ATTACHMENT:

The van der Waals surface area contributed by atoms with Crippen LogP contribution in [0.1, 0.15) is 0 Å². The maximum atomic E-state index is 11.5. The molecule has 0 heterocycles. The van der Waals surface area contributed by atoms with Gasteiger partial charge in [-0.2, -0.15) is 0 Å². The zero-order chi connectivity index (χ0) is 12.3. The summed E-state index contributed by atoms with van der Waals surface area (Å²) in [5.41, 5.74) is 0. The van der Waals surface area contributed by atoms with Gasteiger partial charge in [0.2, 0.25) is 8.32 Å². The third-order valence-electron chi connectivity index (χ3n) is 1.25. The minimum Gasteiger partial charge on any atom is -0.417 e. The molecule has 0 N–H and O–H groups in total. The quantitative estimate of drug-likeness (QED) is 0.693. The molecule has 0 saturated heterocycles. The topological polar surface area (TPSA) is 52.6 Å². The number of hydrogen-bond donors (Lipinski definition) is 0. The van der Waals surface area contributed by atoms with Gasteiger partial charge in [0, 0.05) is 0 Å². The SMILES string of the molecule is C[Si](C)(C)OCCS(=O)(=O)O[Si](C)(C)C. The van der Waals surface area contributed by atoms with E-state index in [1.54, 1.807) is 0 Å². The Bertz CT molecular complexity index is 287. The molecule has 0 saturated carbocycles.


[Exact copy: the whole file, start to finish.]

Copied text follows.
The van der Waals surface area contributed by atoms with Crippen LogP contribution in [0.1, 0.15) is 0 Å². The maximum atomic E-state index is 11.5. The molecule has 0 heterocycles. The van der Waals surface area contributed by atoms with Gasteiger partial charge in [-0.2, -0.15) is 0 Å². The zero-order chi connectivity index (χ0) is 12.3. The summed E-state index contributed by atoms with van der Waals surface area (Å²) in [5.41, 5.74) is 0. The van der Waals surface area contributed by atoms with Gasteiger partial charge in [0.2, 0.25) is 8.32 Å². The third-order valence-electron chi connectivity index (χ3n) is 1.25. The minimum Gasteiger partial charge on any atom is -0.417 e. The molecule has 0 N–H and O–H groups in total. The quantitative estimate of drug-likeness (QED) is 0.693. The molecule has 0 saturated heterocycles. The topological polar surface area (TPSA) is 52.6 Å². The number of hydrogen-bond donors (Lipinski definition) is 0. The van der Waals surface area contributed by atoms with Gasteiger partial charge in [0, 0.05) is 0 Å². The SMILES string of the molecule is C[Si](C)(C)OCCS(=O)(=O)O[Si](C)(C)C. The van der Waals surface area contributed by atoms with E-state index in [1.54, 1.807) is 0 Å². The Bertz CT molecular complexity index is 287. The molecule has 0 saturated carbocycles.